Her daily routine commences early. As soon as she gets up, if her resources permit it, she prepares a dish of dried tortillas for the dogs, a little milk for the cats, and scatters grain for the chickens. Followed almost always by some dogs, she takes to the street towards the house where the doctor holds his weekly consulting, greeting in Spanish or Totonac all those whom she meets on the way and perhaps buying a few banannas or tomatoes. Her daily work is to straighten up and clean the consulting office. She sweeps the floor and dusts the typewriter and the shelves of medicines. She arranges the curtains and changes the sheets of the examining table. When she is done, she can return to her home or hang around to chat with doña Lydia or some other woman friend. She says that she is used to going to be early, at nightfall. Sometimes she goes to wash clothes in a little stream and spreads them to dry in the sun there. On Sundays, after the doctor arrives, she bathes and changes her clothes.
I was able to share many of these moments during my stay in Huehuetla. The day after meeting me, Guillermina offered to teach me one of her greatest “secrets”: how to weave a napkin. She says that nobody around there knows how to make them in the way her mother taught her. In this way, I felt honored by this privelege and “obligated” to complete that task during the week. Even so, I must say that I was unable to finish it until I returned once again to my house. Now, this napkin guards my grateful memory of those days with Guillermina and forms part of an experience which I hope I shall never forget.
My anthropological training dictated that I keep a daily record, as detailed as possible, of the time I spent with Guillermina. Thus, on the day after my arrival I was able to record a conversation in which she explained to me some episodes in her life that were very significant for her. The interview wasn’t lengthy and was often interrrupted by barking dogs or by visits from friends or neighbors. Still, it seemed to me to present the idea of “ill-fated love” which has marked the existence of this elderly lady. Rather than narrate her story, I have prefered to transcribe here her own words, trying to give voice to the real protagonist of this story. To provide continuity, I have removed the questions which I sporadically addressed to her, and I have used “made up” expressions within parentheses to make up for these omissions.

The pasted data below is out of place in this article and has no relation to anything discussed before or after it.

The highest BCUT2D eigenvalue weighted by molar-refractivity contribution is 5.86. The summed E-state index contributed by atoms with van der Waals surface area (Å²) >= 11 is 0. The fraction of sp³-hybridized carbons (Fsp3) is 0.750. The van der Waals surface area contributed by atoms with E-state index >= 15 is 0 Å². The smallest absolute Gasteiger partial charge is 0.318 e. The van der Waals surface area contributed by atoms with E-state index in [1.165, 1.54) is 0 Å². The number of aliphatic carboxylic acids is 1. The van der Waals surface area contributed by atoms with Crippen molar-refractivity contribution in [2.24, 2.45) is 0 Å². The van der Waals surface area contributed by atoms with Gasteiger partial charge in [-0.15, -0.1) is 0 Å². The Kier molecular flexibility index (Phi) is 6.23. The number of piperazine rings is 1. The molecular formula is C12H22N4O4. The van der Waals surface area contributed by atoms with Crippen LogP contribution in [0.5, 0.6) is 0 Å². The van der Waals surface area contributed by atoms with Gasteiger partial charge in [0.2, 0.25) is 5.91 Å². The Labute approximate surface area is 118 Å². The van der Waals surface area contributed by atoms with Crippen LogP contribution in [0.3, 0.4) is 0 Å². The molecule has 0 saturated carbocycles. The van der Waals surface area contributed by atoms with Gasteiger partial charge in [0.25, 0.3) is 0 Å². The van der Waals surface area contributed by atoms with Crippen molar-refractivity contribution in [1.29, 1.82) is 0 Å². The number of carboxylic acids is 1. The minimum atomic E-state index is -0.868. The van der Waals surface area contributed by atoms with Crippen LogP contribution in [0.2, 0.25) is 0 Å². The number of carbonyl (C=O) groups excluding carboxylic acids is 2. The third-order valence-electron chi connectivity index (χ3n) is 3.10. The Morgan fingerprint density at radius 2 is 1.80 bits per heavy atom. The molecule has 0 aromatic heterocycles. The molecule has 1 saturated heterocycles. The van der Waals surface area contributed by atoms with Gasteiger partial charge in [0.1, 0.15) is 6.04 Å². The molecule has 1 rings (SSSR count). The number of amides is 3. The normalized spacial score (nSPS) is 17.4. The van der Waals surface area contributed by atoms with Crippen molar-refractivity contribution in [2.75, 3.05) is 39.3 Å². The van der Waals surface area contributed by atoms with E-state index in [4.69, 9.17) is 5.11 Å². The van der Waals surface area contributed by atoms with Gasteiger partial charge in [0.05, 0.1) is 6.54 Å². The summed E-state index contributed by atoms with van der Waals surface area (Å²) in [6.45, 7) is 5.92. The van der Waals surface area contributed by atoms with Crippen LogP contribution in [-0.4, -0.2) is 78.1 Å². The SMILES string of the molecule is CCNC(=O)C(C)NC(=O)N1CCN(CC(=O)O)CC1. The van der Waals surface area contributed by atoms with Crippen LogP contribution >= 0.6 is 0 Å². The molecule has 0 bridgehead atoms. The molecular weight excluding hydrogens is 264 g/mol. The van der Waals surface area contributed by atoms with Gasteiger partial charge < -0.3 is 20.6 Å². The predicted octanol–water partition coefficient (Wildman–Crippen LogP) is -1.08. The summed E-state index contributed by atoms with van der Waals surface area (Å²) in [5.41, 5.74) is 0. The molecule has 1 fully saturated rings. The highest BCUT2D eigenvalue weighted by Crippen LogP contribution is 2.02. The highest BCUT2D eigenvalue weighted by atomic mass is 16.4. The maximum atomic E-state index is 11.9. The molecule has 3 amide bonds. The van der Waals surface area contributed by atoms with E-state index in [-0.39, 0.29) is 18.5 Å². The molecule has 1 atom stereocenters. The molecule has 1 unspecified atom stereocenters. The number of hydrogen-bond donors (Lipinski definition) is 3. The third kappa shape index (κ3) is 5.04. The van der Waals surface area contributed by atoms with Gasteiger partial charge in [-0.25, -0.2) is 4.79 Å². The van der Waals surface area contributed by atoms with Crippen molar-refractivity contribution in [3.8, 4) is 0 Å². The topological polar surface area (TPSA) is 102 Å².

Yes, well I didn’t grow up with my dad. I grew up with an uncle because they didn’t like the life my mother had. She was very delicate. And they knew that my dad had a lot of women, though they were Indian-skirted. Yes, yes. And they really liked him, for he was a secretary and they took advantage of him, I think. And my uncles got mad and brought mama back. We grew up with my uncle.
My mama worked a lot. Yes, and that one, sometimes she got us up at three in the morning to grind corn for the workers’ tortillas. Also she had to go and harvest coffee in the groves when it was harvest time. (The harvest) started around October. In September there was some and in October there started to be more. Now there hasn’t been much coffee, but then there was.